A vegan is claiming discrimination after being sacked from his job at the League Against Cruel Sports. The emphasis of the BBC story is on whether or not Mr Casamitjana’s beliefs will be protected under the Equality Act as a philosophical belief. There is to be a hearing next year to decide the issue and if he is successful then a further hearing will decide whether or not his dismissal amounts to discrimination.
The BBC describes the case as a landmark development, given that there has been no ruling from the courts so far on whether or not veganism can amount to a philosophical belief. To be fair, they are simply quoting the employee’s lawyer, who is obviously keen to talk up the significance of the case. But I don’t see this as a landmark case at all. Of course ethical veganism is capable of amounting to a philosophical belief. I can’t imagine anyone arguing otherwise.
Simply being a vegan will not be enough to amount to a protected characteristic, however. The practice of not eating animal products will need to be part of an overall set of beliefs about the rights of animals that achieve the level of cogency and seriousness necessary to qualify under the Act. But given that the courts have already held that the test can be met by a belief in man-made climate change (Grainger v Nicholson) or the proper and efficient use of public money in the public sector (Harron v Chief Constable of Dorset Police) it would be downright astonishing if it was held that ethical veganism did not qualify as a philosophical belief.
The problem that Mr Casamitjana is likely to face is not in establishing that he has a protected characteristic, but in establishing that he has been discriminated against. He has to show that he was dismissed because of his belief in veganism. According to the BBC:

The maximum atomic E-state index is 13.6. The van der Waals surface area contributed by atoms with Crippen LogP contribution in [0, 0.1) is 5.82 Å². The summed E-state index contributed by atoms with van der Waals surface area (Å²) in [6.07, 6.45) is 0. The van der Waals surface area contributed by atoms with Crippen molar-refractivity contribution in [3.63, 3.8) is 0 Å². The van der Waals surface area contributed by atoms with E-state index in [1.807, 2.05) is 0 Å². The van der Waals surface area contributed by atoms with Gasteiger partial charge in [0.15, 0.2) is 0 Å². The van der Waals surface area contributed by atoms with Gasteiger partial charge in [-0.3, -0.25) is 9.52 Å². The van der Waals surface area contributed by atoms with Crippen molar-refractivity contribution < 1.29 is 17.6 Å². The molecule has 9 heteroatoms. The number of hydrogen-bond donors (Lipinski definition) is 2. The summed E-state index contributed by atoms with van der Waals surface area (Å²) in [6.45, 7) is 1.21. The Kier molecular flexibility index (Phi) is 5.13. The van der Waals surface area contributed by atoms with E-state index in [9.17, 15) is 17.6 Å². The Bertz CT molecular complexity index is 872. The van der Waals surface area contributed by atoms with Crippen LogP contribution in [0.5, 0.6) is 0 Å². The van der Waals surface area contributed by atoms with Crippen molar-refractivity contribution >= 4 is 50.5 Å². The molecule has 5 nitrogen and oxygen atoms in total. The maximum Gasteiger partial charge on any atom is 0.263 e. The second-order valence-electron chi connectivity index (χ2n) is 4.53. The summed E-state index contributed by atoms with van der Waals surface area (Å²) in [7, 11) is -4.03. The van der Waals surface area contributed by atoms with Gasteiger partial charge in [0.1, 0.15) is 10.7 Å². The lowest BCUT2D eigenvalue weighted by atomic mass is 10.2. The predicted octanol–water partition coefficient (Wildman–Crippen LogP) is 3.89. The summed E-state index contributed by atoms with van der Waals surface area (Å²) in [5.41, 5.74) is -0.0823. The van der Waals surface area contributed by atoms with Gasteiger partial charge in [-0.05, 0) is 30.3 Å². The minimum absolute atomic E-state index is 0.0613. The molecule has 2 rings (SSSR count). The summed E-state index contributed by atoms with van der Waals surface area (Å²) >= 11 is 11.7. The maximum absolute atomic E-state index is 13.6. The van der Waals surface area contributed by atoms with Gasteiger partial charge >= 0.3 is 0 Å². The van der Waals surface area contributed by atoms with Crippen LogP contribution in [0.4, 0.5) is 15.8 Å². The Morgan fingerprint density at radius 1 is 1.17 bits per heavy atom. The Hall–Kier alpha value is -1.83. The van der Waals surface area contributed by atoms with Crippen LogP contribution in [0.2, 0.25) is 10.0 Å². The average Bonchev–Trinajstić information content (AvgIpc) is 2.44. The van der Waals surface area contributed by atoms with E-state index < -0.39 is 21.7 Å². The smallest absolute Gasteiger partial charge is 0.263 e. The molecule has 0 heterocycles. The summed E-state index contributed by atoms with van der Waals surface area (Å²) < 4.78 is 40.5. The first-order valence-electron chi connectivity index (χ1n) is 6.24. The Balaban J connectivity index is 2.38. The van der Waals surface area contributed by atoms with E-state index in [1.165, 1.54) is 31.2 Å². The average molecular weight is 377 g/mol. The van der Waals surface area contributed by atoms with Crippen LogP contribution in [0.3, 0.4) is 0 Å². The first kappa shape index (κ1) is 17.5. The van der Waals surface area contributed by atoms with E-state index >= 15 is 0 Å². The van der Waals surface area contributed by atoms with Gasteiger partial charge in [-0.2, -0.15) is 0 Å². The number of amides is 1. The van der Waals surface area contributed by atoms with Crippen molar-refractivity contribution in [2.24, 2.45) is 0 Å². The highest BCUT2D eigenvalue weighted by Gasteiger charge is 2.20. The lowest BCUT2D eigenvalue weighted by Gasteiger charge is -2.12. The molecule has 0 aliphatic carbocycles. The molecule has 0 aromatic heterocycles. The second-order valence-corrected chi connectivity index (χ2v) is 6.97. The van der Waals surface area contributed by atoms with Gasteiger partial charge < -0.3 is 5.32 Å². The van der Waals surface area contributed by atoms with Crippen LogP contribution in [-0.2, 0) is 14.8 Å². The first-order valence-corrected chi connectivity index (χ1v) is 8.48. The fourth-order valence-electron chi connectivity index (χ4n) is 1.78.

Jordi Casamitjana says he was sacked by the League Against Cruel Sports after disclosing it invested pension funds in firms involved in animal testing.
If that is really how he is putting his claim then I don’t see how he can win. Dismissing someone for complaining about your pension fund investment strategy might be unfair – depending on the circumstances – but it is not the same thing as dismissing someone because of their philosophical belief. Is he really arguing that the employer would have allowed other employees to make the same complaints that he did, but that they have chosen to dismiss him because of the beliefs that prompted his behaviour? That seems pretty unlikely.
It is not as though it is only ethical vegans who might object to the activities of the pension fund or choose to complain about them. Surely the employer is just going to say ‘we would have dismissed anyone who behaved in this way’. Why on earth would they take a more serious view of the employee’s conduct just because it happened to be motivated by his commitment to ethical veganism? Direct discrimination is a narrow right – as the Supreme Court has recently held – confined to cases where it is the protected characteristic itself that is the reason for the treatment, rather than some other factor that is merely connected with it.
For what it’s worth, I don’t see that this is a case of indirect discrimination either. Indirect discrimination isn’t a consolation prize you get when your direct discrimination claim has failed – it has its own particular requirements. There needs to be a ‘provision, criterion or practice’ (PCP) which causes a particular disadvantage to a group sharing a protected characteristic. Suppose in this case that there was a PCP amount to a rule saying ‘don’t complain about the pension fund investment strategy’. I struggle to see how that causes a particular disadvantage to vegans. All sorts of people might have cause to complain about different aspects of the strategy and it is difficult to see what disadvantage you suffer by complying with the employer’s instruction and not making a complaint.
If I were advising the League Against Cruel Sports – and I’m not – I would tell them to concede that Mr Casamitjana has a protected characteristic and focus on their argument that they didn’t discriminate against him. I don’t see the point in wasting time and legal fees arguing that vegans aren’t protected by the Equality Act when they almost certainly are. It might seem sensible to oppose every aspect of a claim that you are contesting, but I don’t think it would be a good look for the League Against Cruel Sports to argue that ethical veganism is not serious or cogent enough to amount to a philosophical belief. Better, surely, to concede that point and focus on the reason for dismissal.